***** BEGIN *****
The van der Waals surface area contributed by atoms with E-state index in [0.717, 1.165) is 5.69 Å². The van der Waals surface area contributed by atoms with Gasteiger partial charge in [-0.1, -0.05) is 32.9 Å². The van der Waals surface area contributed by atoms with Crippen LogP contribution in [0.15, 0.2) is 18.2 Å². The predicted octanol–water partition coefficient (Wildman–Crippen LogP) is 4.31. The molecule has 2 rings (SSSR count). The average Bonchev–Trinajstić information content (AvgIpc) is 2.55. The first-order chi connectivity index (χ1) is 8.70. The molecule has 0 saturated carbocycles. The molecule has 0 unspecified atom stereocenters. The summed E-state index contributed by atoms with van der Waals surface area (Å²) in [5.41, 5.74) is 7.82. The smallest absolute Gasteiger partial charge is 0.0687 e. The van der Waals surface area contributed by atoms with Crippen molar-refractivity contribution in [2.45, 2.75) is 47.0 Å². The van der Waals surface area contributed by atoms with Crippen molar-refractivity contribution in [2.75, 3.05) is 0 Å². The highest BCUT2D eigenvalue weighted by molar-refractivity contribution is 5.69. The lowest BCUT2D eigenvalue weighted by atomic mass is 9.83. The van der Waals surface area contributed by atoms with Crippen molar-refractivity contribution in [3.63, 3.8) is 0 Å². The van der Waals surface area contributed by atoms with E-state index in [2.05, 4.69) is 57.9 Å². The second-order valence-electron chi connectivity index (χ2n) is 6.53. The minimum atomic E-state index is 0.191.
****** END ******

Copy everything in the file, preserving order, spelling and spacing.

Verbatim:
The van der Waals surface area contributed by atoms with E-state index in [0.717, 1.165) is 5.69 Å². The van der Waals surface area contributed by atoms with Gasteiger partial charge in [-0.1, -0.05) is 32.9 Å². The van der Waals surface area contributed by atoms with Crippen LogP contribution in [0.15, 0.2) is 18.2 Å². The predicted octanol–water partition coefficient (Wildman–Crippen LogP) is 4.31. The molecule has 2 rings (SSSR count). The average Bonchev–Trinajstić information content (AvgIpc) is 2.55. The first-order chi connectivity index (χ1) is 8.70. The molecule has 0 saturated carbocycles. The molecule has 0 unspecified atom stereocenters. The summed E-state index contributed by atoms with van der Waals surface area (Å²) in [5.41, 5.74) is 7.82. The smallest absolute Gasteiger partial charge is 0.0687 e. The van der Waals surface area contributed by atoms with Crippen molar-refractivity contribution in [2.45, 2.75) is 47.0 Å². The van der Waals surface area contributed by atoms with Crippen molar-refractivity contribution in [2.75, 3.05) is 0 Å². The highest BCUT2D eigenvalue weighted by molar-refractivity contribution is 5.69. The lowest BCUT2D eigenvalue weighted by atomic mass is 9.83. The van der Waals surface area contributed by atoms with Crippen molar-refractivity contribution in [3.63, 3.8) is 0 Å². The van der Waals surface area contributed by atoms with E-state index in [2.05, 4.69) is 57.9 Å². The second-order valence-electron chi connectivity index (χ2n) is 6.53. The minimum atomic E-state index is 0.191.